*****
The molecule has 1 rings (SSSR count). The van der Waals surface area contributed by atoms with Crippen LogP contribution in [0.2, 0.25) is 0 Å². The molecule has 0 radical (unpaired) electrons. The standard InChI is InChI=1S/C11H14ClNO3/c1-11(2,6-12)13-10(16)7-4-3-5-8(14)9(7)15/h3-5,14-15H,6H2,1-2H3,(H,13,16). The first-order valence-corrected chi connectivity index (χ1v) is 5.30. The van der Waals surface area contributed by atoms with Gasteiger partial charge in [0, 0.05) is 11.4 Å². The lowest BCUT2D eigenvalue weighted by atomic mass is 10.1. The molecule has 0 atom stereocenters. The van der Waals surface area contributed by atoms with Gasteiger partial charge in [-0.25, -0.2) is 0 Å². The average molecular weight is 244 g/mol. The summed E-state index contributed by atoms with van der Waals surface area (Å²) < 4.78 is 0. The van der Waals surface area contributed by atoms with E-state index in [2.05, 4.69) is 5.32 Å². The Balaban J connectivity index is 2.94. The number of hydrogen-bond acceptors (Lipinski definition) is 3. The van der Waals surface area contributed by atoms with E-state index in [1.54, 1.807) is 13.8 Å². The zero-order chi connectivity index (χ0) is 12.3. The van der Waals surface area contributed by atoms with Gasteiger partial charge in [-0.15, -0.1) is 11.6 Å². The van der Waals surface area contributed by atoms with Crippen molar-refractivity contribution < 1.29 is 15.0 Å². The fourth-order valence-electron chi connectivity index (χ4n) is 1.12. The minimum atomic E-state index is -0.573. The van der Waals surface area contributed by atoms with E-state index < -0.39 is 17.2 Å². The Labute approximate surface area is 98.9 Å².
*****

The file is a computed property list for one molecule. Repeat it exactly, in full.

The molecule has 1 rings (SSSR count). The van der Waals surface area contributed by atoms with Crippen LogP contribution in [0.2, 0.25) is 0 Å². The molecule has 0 radical (unpaired) electrons. The standard InChI is InChI=1S/C11H14ClNO3/c1-11(2,6-12)13-10(16)7-4-3-5-8(14)9(7)15/h3-5,14-15H,6H2,1-2H3,(H,13,16). The first-order valence-corrected chi connectivity index (χ1v) is 5.30. The van der Waals surface area contributed by atoms with Gasteiger partial charge in [0, 0.05) is 11.4 Å². The lowest BCUT2D eigenvalue weighted by atomic mass is 10.1. The molecule has 0 atom stereocenters. The van der Waals surface area contributed by atoms with Gasteiger partial charge in [-0.25, -0.2) is 0 Å². The average molecular weight is 244 g/mol. The summed E-state index contributed by atoms with van der Waals surface area (Å²) < 4.78 is 0. The van der Waals surface area contributed by atoms with E-state index in [2.05, 4.69) is 5.32 Å². The Balaban J connectivity index is 2.94. The number of hydrogen-bond acceptors (Lipinski definition) is 3. The van der Waals surface area contributed by atoms with E-state index in [1.54, 1.807) is 13.8 Å². The zero-order chi connectivity index (χ0) is 12.3. The van der Waals surface area contributed by atoms with Gasteiger partial charge in [-0.15, -0.1) is 11.6 Å². The van der Waals surface area contributed by atoms with Crippen molar-refractivity contribution < 1.29 is 15.0 Å². The fourth-order valence-electron chi connectivity index (χ4n) is 1.12. The minimum atomic E-state index is -0.573. The van der Waals surface area contributed by atoms with E-state index < -0.39 is 17.2 Å². The Labute approximate surface area is 98.9 Å².